James Ashton: Human capital could be Dubai’s next challenge
“Do you like cricket?” the Pakistani taxi driver asked as he drove us out to The Atlantis hotel, a pink confection on the tip of The Palm that features an ATM dispensing gold in a Rodeo Drive-style shopping arcade. “You look like a bowler.”
Appearances can clearly be deceiving, especially as the same cabbie dismissed the local Emiratis for wiling away their days by only sleeping and eating.
The truth is, even if the locals were working all the hours available, the huge economic boom in Dubai couldn't be sustained without a massive influx of workers. Even if the oil ran dry, there would still be billions to invest. So far the mix of sultry weather and tax-free earnings have proved unbeatable in luring thousands of people to the region to put that money to work in tourism and trade.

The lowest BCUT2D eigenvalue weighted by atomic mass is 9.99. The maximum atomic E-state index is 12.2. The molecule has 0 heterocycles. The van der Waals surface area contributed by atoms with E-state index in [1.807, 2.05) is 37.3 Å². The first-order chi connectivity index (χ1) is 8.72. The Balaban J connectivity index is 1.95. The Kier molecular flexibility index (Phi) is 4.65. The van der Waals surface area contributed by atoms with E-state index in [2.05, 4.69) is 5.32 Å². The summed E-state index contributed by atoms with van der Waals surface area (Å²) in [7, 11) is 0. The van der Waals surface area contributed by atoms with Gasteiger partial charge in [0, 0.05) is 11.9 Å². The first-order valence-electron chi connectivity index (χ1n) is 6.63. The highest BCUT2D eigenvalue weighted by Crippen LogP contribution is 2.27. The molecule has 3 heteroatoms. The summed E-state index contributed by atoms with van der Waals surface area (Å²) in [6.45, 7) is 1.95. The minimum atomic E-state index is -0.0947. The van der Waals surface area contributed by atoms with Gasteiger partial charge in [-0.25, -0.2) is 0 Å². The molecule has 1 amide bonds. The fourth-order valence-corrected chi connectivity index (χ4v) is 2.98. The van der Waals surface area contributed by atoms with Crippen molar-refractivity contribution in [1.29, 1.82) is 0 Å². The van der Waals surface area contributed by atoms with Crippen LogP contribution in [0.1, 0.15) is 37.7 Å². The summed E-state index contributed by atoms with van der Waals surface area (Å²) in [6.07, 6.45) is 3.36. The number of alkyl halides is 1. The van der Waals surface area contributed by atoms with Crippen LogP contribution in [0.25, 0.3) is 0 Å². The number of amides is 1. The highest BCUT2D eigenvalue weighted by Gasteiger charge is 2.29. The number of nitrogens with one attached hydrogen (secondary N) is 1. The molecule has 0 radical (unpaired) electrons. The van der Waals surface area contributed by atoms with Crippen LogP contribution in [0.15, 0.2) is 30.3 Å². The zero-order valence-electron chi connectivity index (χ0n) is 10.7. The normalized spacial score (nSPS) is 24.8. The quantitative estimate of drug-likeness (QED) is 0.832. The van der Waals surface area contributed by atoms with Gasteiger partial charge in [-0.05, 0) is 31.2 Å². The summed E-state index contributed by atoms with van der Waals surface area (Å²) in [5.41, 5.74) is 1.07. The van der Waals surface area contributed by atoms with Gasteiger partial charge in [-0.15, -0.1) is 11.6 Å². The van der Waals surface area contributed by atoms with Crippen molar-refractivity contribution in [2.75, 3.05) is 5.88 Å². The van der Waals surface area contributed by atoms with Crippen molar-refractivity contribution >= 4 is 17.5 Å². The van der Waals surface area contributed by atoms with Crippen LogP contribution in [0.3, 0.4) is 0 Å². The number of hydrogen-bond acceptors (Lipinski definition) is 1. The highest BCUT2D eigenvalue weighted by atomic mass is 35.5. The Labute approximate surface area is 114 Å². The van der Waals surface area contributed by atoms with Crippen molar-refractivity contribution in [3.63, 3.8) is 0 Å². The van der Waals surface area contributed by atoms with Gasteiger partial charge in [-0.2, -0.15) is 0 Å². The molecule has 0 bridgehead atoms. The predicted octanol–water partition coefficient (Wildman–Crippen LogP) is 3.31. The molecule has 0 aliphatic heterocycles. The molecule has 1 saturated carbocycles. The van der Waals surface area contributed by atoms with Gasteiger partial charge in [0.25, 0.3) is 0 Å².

It sounds like a sandier version of the American dream, but not everyone is making a fortune. Just don't mention the planeloads of Ethiopian women being flown one way to become housemaids and nannies, leaving their own families at home.
With Dubai's scale of ambition showing no let up, I wonder if the next big challenge may be human capital, not simply capital.
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